The Uncommon Man

September 30, 2007

More Goodbyes, the Gacaca, and Personal Stories Shared

After saying heartfelt goodbyes to Ugo and Uduma who were returning to Nigeria, Fidele drove James, Adin and me to witness a Gacaca, the community court held once a week in every district throughout Rwanda to hear and try cases related to the genocide.

With one of the Rwanda Men's Resource Centre members serving as our translator we joined hundreds of Rwandans packed on hard benches and crowded around the perimeters of an open air meeting space (with a roof to protect us from the sun). Sitting together were eight men dressed in pink outfits, the prisoners charged with crimes. The five judges (one woman) called them up singly or in groups to defend themselves, and to cross examine them. People from the community came forward to give their testimonies, as accusers, and witness and to provide other information relevant to the case. The process was slow and deliberate, carefully designed to provide time for everyone to have their say. The cases involved murder, looting and intimidation. When we left after six hours of sitting without a break no judgments had yet been made and half of the cases remained to be heard. Witnessing the intense focus and patience of this community for the entire time, and understanding that this process has been replicated throughout the country for the past several years, we understood in a new way the significance of this truth and reconciliation process.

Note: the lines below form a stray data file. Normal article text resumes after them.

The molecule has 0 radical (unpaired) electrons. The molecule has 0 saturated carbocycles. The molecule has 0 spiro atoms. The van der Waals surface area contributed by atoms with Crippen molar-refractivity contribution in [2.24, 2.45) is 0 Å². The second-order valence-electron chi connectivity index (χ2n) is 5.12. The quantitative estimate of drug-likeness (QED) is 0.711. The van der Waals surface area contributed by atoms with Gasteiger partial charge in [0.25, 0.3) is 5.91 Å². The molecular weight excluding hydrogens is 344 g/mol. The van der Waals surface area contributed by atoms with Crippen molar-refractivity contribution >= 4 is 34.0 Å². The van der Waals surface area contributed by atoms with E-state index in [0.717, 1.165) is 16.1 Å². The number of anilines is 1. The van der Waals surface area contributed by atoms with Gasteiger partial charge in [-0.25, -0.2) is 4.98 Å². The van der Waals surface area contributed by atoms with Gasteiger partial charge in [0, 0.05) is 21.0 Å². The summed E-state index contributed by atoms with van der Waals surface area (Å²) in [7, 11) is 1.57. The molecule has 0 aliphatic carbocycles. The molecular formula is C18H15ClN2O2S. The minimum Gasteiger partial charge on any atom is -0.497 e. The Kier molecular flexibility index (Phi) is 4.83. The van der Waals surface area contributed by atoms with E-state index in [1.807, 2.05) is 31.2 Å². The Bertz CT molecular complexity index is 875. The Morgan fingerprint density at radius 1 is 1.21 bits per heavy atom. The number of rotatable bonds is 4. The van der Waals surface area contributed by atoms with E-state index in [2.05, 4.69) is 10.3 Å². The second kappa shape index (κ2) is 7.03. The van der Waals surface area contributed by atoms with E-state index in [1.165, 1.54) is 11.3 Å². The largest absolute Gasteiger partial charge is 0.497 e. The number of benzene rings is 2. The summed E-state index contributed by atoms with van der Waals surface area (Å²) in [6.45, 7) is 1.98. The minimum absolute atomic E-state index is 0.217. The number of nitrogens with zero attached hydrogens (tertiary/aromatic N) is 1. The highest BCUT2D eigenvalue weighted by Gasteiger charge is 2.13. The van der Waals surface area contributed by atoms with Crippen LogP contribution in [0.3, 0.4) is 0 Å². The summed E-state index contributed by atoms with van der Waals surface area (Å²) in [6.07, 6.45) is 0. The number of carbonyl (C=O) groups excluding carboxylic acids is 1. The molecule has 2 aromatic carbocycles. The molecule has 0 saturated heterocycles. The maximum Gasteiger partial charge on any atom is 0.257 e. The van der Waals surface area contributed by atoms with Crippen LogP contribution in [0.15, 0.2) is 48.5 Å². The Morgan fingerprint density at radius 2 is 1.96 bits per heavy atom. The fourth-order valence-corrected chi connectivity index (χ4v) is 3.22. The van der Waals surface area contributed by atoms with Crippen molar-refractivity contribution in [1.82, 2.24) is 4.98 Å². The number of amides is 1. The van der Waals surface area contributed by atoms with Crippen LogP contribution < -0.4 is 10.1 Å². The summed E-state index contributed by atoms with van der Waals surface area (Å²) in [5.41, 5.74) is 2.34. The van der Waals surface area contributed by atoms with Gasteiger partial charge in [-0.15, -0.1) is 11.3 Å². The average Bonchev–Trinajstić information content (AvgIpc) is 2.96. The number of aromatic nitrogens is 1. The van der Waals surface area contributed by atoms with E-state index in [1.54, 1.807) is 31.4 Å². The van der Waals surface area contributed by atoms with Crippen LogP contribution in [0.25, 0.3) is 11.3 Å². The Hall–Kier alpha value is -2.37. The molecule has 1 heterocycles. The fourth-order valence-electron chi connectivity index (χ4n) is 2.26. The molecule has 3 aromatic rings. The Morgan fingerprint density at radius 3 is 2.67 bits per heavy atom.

After returning to the hotel we were met by two training participants who shared with us their personal stories. The woman was orphaned when she was sixteen, and become responsible for caring for her three sisters. A family friend helped her with schools fees to complete secondary school. She was then able to get a job with a coffee cooperative in a rural area. Determined to make a better life for herself, she entered university, commuting into Kigali for a few days each week. She dreams of getting a house for her sisters, becoming a manager at the coffee cooperative, helping to improve the lives of the farmers. She was able to attend the training because of the support from Dean's Bean's Organic Coffee.

The man is one of 18 children from a family that still lives mostly in the Democratic Republic of Congo. His family has no money, but through his powerful commitment to his own education, he is now in his last year at university. He explained that he walks everywhere and goes some days without eating in order to have money for his studies. His final paper will be on the impact of punishments in Gacaca. He has been a dedicated volunteer for the Rwanda Men's Resource Centre and assisted with much of the on-site logistics of the training.

James and I were impressed with the courage of these two people, and went to bed knowing that there are hundreds of thousands of others throughout Rwanda with stories just like them.

Posted by Jorge at September 30, 2007 11:56 AM


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